A man for all markets

Over the weekend I read an article about “the worlds most successful roulette player”. He was a professor called Richard Jarecki, who developed a passion for roulette in around the 1960s, convinced he could beat the game of chance.

After watching & observing many roulette spins across many casinos. He observed that at the end of each night they would replace cards & dice with new sets, but the roulette wheels were left untouched.

His whole premise was that these roulette wheels would develop dents, scratches & chips over time which would shift the odds on the ball landing on certain numbers more than others, and therefore, in the favour of those who made the observation.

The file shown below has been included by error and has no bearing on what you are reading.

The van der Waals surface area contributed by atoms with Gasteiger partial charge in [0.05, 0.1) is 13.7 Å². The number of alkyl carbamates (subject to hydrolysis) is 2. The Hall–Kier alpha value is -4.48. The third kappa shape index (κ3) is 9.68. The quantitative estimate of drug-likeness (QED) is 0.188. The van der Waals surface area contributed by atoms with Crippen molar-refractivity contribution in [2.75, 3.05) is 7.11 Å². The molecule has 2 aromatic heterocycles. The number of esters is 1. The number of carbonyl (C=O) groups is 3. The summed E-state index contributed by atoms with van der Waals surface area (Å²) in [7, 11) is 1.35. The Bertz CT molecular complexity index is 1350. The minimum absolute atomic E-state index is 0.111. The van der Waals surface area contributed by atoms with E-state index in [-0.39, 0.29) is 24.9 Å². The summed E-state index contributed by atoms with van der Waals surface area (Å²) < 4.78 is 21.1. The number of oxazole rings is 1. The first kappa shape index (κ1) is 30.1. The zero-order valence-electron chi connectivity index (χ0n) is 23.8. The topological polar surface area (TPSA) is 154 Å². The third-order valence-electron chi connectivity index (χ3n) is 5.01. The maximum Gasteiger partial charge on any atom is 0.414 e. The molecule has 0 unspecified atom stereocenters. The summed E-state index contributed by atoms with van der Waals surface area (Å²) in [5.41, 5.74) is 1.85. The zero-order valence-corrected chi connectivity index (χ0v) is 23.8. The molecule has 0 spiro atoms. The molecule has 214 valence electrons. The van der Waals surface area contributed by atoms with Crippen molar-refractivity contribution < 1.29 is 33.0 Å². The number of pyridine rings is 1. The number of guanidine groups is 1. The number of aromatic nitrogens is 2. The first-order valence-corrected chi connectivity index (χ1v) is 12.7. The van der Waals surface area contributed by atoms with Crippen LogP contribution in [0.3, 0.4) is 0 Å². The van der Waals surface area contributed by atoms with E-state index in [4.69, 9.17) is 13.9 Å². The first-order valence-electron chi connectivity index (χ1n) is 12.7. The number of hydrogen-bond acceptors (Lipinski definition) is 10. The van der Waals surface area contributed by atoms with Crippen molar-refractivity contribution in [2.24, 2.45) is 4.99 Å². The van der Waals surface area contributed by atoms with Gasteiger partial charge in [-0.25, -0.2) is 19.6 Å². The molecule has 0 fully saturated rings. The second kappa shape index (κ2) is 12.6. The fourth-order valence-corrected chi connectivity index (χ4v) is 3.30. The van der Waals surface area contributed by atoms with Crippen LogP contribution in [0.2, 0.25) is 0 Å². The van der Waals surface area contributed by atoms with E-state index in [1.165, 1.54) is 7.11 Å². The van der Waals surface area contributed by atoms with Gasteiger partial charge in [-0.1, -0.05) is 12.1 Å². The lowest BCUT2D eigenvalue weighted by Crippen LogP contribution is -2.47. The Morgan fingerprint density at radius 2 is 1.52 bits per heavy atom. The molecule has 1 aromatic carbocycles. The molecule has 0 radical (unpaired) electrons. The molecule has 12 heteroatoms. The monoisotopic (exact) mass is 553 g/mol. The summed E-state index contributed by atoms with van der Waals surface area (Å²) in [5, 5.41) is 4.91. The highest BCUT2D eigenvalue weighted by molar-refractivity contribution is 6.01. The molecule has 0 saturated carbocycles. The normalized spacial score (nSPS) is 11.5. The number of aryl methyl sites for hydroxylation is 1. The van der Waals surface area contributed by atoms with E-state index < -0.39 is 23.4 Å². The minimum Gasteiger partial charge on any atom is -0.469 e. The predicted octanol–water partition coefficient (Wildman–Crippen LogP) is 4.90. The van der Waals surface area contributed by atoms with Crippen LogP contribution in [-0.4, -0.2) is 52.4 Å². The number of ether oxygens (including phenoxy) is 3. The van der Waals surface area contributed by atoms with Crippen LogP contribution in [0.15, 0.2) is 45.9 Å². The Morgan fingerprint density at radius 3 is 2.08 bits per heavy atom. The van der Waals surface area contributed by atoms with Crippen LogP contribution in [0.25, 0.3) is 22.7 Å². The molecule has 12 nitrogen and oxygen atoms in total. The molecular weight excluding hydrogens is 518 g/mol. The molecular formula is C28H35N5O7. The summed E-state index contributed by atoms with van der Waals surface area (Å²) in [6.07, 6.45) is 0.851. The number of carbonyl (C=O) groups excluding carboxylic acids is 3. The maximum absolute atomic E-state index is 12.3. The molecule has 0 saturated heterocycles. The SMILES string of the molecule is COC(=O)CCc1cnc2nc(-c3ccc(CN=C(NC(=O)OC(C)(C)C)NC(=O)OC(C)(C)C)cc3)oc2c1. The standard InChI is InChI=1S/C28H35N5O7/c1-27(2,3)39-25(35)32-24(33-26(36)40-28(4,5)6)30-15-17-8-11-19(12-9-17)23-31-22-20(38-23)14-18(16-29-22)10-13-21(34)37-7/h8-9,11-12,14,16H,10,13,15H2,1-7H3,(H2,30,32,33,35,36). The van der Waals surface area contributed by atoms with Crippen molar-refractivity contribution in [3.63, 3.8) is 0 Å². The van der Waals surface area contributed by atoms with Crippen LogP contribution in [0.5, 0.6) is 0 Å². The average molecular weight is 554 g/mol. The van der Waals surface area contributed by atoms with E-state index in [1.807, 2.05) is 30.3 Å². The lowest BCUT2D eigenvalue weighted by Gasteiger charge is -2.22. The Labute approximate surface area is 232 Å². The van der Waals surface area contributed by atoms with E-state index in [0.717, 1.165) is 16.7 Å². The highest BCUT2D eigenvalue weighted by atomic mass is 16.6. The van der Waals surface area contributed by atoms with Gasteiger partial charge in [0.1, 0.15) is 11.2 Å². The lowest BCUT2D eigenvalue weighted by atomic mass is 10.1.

Richard Jarecki made approx 8 million US dollars in todays money playing defective roulette tables between 1964 an 1969.

This reminded me that last summer whilst on holiday I read a book about legendary mathematician Edward O. Thorp, who invented card counting. He did similar to Jarecki, except he beat the casinos at blackjack as well as roulette (his premise on the roulette tables was similar to Jarecki, and he was earlier so probably influenced Jarecki with his thesis), after being barred from any worthwhile casino (with some casinos making attempts on his life), he moved on to beat Wall Street too. Its a fascinating read for anyone interested in trading, beating the system and the game of chance, so if your looking for your next read check it out.


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